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'All is Not Well' in Afghanistan, Says Sopko

The US Special Inspector General for Afghanistan Reconstruction, John Sopko, has warned over Afghanistan’s situation saying that the state remains under threat and that “all is not well” in the country. 

“Right now, that state is under threat. In the wake of the February 2020 withdrawal agreement, all is not well,” Sopko said. “Taliban attacks have actually increased since the agreement was signed, as have assassinations of prominent officials, activists, journalists, aid workers, and others.” 

Sopko said that “a Taliban offensive on Kandahar City last October – as peace negotiations were ongoing – may well have succeeded were it not for US air support.”  

“Peace talks between the Afghan government and the Taliban have achieved little so far, and time will tell as to whether the new Biden administration initiative will bear fruit,” he said. 

He added that the Afghan government’s fears for its survival are exacerbated by the knowledge of how dependent their country is on foreign military and financial support. 

“If the goal of the reconstruction effort was to build a strong, stable, self-reliant Afghan state that could protect our national security interests as well as its own – it is a mission yet to be accomplished,” Sopko said.  

Speaking on 2021 SIGAR High-Risk List, Sopko said that it appears that even the Taliban understand Afghanistan’s dire need for foreign assistance, as one of the commitments the US had to make was to seek economic cooperation for reconstruction with the new post-settlement Afghan Islamic government.  

“As many of you I am sure are aware, multiple reports from Kabul over the past week indicate that the Biden administration is pursuing a new effort to end the war and bring peace to Afghanistan,” he mentioned.  

“The situation remains extremely fluid, but, notably, numerous press reports indicate that Secretary of State Blinken recently reiterated to President Ghani that a withdrawal of US forces by May 1st remains under consideration,” he said, adding that “US forces in Afghanistan now stand at 2,500, the lowest level since 2001, and a 98 percent reduction from their peak.”  

He also said that as the US Secretary of State Blinken and Secretary of Defense Austin have stated, “it remains in our nation’s interest to ensure that Afghanistan never again becomes a safe haven or breeding ground for terrorists that can harm the United States.” 

“Neither SIGAR nor today’s report takes a position on what those future missions should look like, nor do we have an opinion about the future presence of US forces in Afghanistan. We leave those decisions to the policymakers,” he further said.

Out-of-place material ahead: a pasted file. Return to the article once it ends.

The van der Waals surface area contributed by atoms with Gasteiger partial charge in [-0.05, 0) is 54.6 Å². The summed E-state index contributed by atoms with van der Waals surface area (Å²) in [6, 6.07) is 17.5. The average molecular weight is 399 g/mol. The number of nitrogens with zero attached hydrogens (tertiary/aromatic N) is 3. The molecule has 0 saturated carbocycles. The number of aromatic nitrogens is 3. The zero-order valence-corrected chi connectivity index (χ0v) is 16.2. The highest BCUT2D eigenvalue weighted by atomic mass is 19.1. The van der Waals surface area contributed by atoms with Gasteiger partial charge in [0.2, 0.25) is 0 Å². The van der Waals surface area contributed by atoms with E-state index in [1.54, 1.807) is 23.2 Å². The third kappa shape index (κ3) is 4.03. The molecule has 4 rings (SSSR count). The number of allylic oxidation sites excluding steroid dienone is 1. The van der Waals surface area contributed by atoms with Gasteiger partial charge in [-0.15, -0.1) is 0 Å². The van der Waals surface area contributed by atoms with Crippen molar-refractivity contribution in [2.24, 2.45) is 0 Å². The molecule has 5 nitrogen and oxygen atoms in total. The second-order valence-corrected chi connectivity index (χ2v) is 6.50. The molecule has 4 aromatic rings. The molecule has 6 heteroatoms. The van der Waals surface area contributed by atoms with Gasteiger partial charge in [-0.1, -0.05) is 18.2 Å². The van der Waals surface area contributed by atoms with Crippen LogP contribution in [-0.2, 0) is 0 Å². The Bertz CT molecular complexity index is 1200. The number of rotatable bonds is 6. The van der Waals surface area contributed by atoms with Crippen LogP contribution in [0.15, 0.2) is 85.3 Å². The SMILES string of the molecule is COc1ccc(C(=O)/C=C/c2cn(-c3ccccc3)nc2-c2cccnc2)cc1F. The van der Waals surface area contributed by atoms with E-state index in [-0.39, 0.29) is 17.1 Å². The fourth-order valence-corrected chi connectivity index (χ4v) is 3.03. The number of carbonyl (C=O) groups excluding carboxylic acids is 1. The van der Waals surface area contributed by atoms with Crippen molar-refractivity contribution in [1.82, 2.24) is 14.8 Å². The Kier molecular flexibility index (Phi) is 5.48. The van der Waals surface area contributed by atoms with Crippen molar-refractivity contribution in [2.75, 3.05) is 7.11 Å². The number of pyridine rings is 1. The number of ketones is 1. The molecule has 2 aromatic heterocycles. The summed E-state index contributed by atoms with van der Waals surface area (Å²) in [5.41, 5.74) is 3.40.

But he said that as he noted two years ago when they released “last High Risk list”, Afghanistan faces a multitude of challenges, many of which have only been exacerbated since then.  

Assistance to Afghanistan   

The amounts pledged at the November donor conference for civilian, non-security assistance to the Afghan government through 2024 represent a 15 percent decrease compared to the amount of aid pledged four years earlier, Spoko said.  

The amount pledged, if fulfilled, comes close to the $3 billion in donor assistance for civilian expenditures that Overseas Development Institute researchers determined was the minimum yearly amount necessary to preserve Afghan state functionality.   

They found that an additional $3.6 billion would be required for security for which, they noted, the United States is presently the only major donor. And Congressional appropriations for security assistance to Afghanistan are at their lowest point in well over a decade.   

He mentioned that the World Bank has estimated that the costs of implementing a peace agreement would require roughly $5.2 billion in new, additional civilian assistance through 2024.  

This is above and beyond the $6.9 billion which appears to be the bare minimum the Afghan government needs to survive, Sopko said.   

Rather than a peace dividend, the international donor community may instead get stuck with the bill, he said, adding that but without continued donor support and the associated leverage that would come with it, any post-peace government may be unlikely to sustain efforts on areas of great concern to donors, including the protection of the rights of women and girls. 

'All is Not Well' in Afghanistan, Says Sopko